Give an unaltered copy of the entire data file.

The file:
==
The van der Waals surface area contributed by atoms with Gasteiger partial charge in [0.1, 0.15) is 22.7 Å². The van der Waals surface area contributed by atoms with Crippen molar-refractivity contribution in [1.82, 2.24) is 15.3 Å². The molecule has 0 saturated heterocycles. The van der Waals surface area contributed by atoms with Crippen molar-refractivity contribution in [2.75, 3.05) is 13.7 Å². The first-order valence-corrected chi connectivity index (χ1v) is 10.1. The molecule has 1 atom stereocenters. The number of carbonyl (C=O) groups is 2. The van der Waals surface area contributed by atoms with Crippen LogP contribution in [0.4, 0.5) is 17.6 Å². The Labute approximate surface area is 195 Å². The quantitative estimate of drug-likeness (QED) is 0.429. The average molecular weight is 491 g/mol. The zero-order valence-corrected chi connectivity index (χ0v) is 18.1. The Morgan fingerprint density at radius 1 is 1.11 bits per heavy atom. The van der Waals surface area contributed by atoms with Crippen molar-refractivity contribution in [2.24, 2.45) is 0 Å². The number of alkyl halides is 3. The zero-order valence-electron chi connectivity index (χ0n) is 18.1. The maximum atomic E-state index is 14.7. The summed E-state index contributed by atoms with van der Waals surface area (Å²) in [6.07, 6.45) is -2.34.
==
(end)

The van der Waals surface area contributed by atoms with Gasteiger partial charge in [0.1, 0.15) is 22.7 Å². The van der Waals surface area contributed by atoms with Crippen molar-refractivity contribution in [1.82, 2.24) is 15.3 Å². The molecule has 0 saturated heterocycles. The van der Waals surface area contributed by atoms with Crippen molar-refractivity contribution in [2.75, 3.05) is 13.7 Å². The first-order valence-corrected chi connectivity index (χ1v) is 10.1. The molecule has 1 atom stereocenters. The number of carbonyl (C=O) groups is 2. The van der Waals surface area contributed by atoms with Crippen LogP contribution in [0.4, 0.5) is 17.6 Å². The Labute approximate surface area is 195 Å². The quantitative estimate of drug-likeness (QED) is 0.429. The average molecular weight is 491 g/mol. The zero-order valence-corrected chi connectivity index (χ0v) is 18.1. The Morgan fingerprint density at radius 1 is 1.11 bits per heavy atom. The van der Waals surface area contributed by atoms with Crippen molar-refractivity contribution in [2.24, 2.45) is 0 Å². The number of alkyl halides is 3. The zero-order valence-electron chi connectivity index (χ0n) is 18.1. The maximum atomic E-state index is 14.7. The summed E-state index contributed by atoms with van der Waals surface area (Å²) in [6.07, 6.45) is -2.34.